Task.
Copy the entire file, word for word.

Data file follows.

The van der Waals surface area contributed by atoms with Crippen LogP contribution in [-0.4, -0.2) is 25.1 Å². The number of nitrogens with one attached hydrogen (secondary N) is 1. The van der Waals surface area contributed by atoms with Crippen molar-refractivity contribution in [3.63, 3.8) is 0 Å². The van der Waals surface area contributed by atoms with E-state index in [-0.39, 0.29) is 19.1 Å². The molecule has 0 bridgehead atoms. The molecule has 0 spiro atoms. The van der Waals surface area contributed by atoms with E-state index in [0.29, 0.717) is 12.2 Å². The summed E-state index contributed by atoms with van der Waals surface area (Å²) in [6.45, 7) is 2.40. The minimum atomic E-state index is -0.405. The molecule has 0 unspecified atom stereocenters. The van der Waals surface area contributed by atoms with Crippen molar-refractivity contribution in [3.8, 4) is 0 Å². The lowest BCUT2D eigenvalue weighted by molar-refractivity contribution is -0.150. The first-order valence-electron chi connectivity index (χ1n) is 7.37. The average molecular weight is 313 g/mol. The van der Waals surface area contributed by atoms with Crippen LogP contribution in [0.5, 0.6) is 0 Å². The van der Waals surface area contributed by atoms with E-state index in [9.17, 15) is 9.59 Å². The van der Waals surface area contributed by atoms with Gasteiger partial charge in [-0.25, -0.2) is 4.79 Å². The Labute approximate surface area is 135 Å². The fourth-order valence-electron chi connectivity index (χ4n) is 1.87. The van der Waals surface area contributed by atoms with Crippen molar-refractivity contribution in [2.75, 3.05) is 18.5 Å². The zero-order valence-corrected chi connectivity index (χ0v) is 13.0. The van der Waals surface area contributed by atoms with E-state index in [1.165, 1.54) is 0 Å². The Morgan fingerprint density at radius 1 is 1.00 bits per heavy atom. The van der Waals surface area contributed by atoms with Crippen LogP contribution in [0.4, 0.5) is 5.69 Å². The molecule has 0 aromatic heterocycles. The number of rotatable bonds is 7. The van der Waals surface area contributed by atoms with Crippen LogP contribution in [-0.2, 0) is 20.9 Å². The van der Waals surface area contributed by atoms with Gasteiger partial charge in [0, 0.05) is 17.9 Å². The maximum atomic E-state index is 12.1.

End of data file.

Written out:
The van der Waals surface area contributed by atoms with Crippen LogP contribution in [-0.4, -0.2) is 25.1 Å². The number of nitrogens with one attached hydrogen (secondary N) is 1. The van der Waals surface area contributed by atoms with Crippen molar-refractivity contribution in [3.63, 3.8) is 0 Å². The van der Waals surface area contributed by atoms with E-state index in [-0.39, 0.29) is 19.1 Å². The molecule has 0 bridgehead atoms. The molecule has 0 spiro atoms. The van der Waals surface area contributed by atoms with E-state index in [0.29, 0.717) is 12.2 Å². The summed E-state index contributed by atoms with van der Waals surface area (Å²) in [6.45, 7) is 2.40. The minimum atomic E-state index is -0.405. The molecule has 0 unspecified atom stereocenters. The van der Waals surface area contributed by atoms with Crippen molar-refractivity contribution in [3.8, 4) is 0 Å². The lowest BCUT2D eigenvalue weighted by molar-refractivity contribution is -0.150. The first-order valence-electron chi connectivity index (χ1n) is 7.37. The average molecular weight is 313 g/mol. The van der Waals surface area contributed by atoms with Crippen LogP contribution in [0.5, 0.6) is 0 Å². The van der Waals surface area contributed by atoms with E-state index in [9.17, 15) is 9.59 Å². The van der Waals surface area contributed by atoms with Gasteiger partial charge in [-0.25, -0.2) is 4.79 Å². The Labute approximate surface area is 135 Å². The fourth-order valence-electron chi connectivity index (χ4n) is 1.87. The van der Waals surface area contributed by atoms with Crippen molar-refractivity contribution in [2.75, 3.05) is 18.5 Å². The zero-order valence-corrected chi connectivity index (χ0v) is 13.0. The van der Waals surface area contributed by atoms with E-state index in [1.165, 1.54) is 0 Å². The Morgan fingerprint density at radius 1 is 1.00 bits per heavy atom. The van der Waals surface area contributed by atoms with Crippen LogP contribution in [0.4, 0.5) is 5.69 Å². The molecule has 0 aromatic heterocycles. The number of rotatable bonds is 7. The van der Waals surface area contributed by atoms with Crippen LogP contribution in [-0.2, 0) is 20.9 Å². The van der Waals surface area contributed by atoms with Gasteiger partial charge in [0, 0.05) is 17.9 Å². The maximum atomic E-state index is 12.1.